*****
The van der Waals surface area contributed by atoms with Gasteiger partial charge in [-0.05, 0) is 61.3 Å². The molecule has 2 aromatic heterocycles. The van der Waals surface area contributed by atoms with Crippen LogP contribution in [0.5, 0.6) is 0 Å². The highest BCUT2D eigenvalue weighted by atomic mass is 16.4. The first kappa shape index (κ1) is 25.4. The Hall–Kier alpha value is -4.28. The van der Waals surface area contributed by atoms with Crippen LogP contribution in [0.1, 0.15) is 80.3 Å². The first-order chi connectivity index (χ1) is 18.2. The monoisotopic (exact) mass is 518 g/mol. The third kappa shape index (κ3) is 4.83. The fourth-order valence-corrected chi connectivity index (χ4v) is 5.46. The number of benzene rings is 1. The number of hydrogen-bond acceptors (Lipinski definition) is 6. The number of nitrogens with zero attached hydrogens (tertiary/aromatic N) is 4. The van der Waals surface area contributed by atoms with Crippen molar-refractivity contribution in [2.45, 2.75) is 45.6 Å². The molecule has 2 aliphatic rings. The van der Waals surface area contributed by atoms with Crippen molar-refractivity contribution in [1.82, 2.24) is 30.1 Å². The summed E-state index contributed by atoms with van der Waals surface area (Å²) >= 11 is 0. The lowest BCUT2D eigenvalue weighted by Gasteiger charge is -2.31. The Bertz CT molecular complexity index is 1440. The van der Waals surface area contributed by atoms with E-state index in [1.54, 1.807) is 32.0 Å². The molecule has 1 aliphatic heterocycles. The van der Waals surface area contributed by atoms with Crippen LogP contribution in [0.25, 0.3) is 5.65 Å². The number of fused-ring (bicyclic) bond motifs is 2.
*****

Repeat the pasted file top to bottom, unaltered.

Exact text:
The van der Waals surface area contributed by atoms with Gasteiger partial charge in [-0.05, 0) is 61.3 Å². The molecule has 2 aromatic heterocycles. The van der Waals surface area contributed by atoms with Crippen LogP contribution in [0.5, 0.6) is 0 Å². The highest BCUT2D eigenvalue weighted by atomic mass is 16.4. The first kappa shape index (κ1) is 25.4. The Hall–Kier alpha value is -4.28. The van der Waals surface area contributed by atoms with Crippen LogP contribution in [0.1, 0.15) is 80.3 Å². The first-order chi connectivity index (χ1) is 18.2. The monoisotopic (exact) mass is 518 g/mol. The third kappa shape index (κ3) is 4.83. The fourth-order valence-corrected chi connectivity index (χ4v) is 5.46. The number of benzene rings is 1. The number of hydrogen-bond acceptors (Lipinski definition) is 6. The number of nitrogens with zero attached hydrogens (tertiary/aromatic N) is 4. The van der Waals surface area contributed by atoms with Crippen molar-refractivity contribution in [2.45, 2.75) is 45.6 Å². The molecule has 2 aliphatic rings. The van der Waals surface area contributed by atoms with Crippen molar-refractivity contribution in [1.82, 2.24) is 30.1 Å². The summed E-state index contributed by atoms with van der Waals surface area (Å²) >= 11 is 0. The lowest BCUT2D eigenvalue weighted by Gasteiger charge is -2.31. The Bertz CT molecular complexity index is 1440. The van der Waals surface area contributed by atoms with E-state index in [1.54, 1.807) is 32.0 Å². The molecule has 1 aliphatic heterocycles. The van der Waals surface area contributed by atoms with Crippen LogP contribution in [0.25, 0.3) is 5.65 Å². The number of fused-ring (bicyclic) bond motifs is 2.